As we prepare to celebrate the Fourth of July and look forward to the summer to come there are suggested books for us to put on our individual reading lists. There are suggestions for every type of reader, those who want to escape the worries of everyday life with some great fiction. Those who want to come to the end of the summer having learned something new. For students, getting a head start on next years classes by doing some reading in advance and get a head start on the fall semester. So many really good books you have to be selective but where to start.
Here is a great suggestion from MentalFloss, “13 Essential Summer Reads“, from book critics in 1852! The books were recommended reading from the New York Times and they are all available now online. This is another list I couldn’t resist and have started reading through it.
Although the article in MentalFloss makes light of many of the books, I am enjoying them as they give a glimpse of real people and real observations of the time. We can snobbishly feel superior as the article’s author seems to enjoy, or try to place ourselves, relaxing on a front porch in 1852 and try to imagine what it would have been like living in the middle of the 1800’s. “My First Visit To Europe” by Andrew Dickenson gives an entertaining look at what Mr. Dickenson saw and experienced in his travels.
Another list comes from Kareem Abdul-Jabbar, yes the legendary basketball player, gives his recommendations for adults who might find Young Adult books interesting. I think he is the former UCLA and LA Lakers star, his by-line in the OC Register has his name misspelled but that is a subject for another post. He points out that 55% of YA titles are bought by people over the age of 18. I am adding a couple of titles that sound promising to my list already. His preview of “Slave Day” and “Au Revoir , Crazy European Chick” have made both books part of my 2014 summer reading.
What’s on your list?
Tony Gwynn, one of the great pure hitters in Major League Baseball history, lost his battle with cancer last week. The cancer, he says, was the result of years of chewing tobacco, a practice that has been part of baseball since it’s very beginning. MLB has been discouraging the use of smokeless tobacco for years because it is known to increase the chance of cancer. And while the use by players has been in decline there are many who haven’t been able to kick the habit. Addison Reed of the Cincinnati Reds was one of those who kept telling himself he would quit, soon. The slap to the head for him came with Gwynn’s passing, it finally brought home the reality of what could happen because of his habit.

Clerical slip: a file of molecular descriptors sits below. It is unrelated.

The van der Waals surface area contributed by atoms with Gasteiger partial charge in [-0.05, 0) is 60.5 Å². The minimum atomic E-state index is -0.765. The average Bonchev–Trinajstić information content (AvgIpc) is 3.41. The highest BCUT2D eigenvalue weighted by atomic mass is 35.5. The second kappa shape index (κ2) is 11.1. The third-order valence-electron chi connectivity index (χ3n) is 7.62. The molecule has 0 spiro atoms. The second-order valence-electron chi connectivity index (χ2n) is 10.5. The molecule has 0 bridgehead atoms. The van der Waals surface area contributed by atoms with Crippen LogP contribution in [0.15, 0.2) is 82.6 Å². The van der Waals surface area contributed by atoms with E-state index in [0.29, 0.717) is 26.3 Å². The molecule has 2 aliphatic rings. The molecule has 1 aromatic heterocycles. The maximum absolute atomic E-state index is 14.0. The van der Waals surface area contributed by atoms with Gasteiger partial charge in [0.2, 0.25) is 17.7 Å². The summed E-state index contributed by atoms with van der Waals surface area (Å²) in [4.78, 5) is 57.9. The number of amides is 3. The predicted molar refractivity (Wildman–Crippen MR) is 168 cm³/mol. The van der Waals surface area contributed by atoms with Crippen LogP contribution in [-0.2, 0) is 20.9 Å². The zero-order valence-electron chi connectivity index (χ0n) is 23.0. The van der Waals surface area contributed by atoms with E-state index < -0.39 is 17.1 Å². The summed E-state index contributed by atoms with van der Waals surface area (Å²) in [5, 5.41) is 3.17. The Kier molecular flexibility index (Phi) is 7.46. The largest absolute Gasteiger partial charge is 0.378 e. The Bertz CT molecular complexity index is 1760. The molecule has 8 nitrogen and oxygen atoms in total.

First Think, Then Think Again. Easy enough to say but the reality is we don’t usually do the hard work of thinking through issues. We shortcut the process to come to the conclusion we want to reach regardless of how the facts stack up in an argument. Then there is the problem of actually going through the process of analyzing a situation, really trying but in the end making the wrong decision. If you read the articles I have linked you will see that there is nothing new here, just guys who have made a decision and nothing that is said can change their behavior until an event becomes the trigger that makes change possible for them. That trigger for some is the birth of a child, a death such as Gwynn’s or even a dream.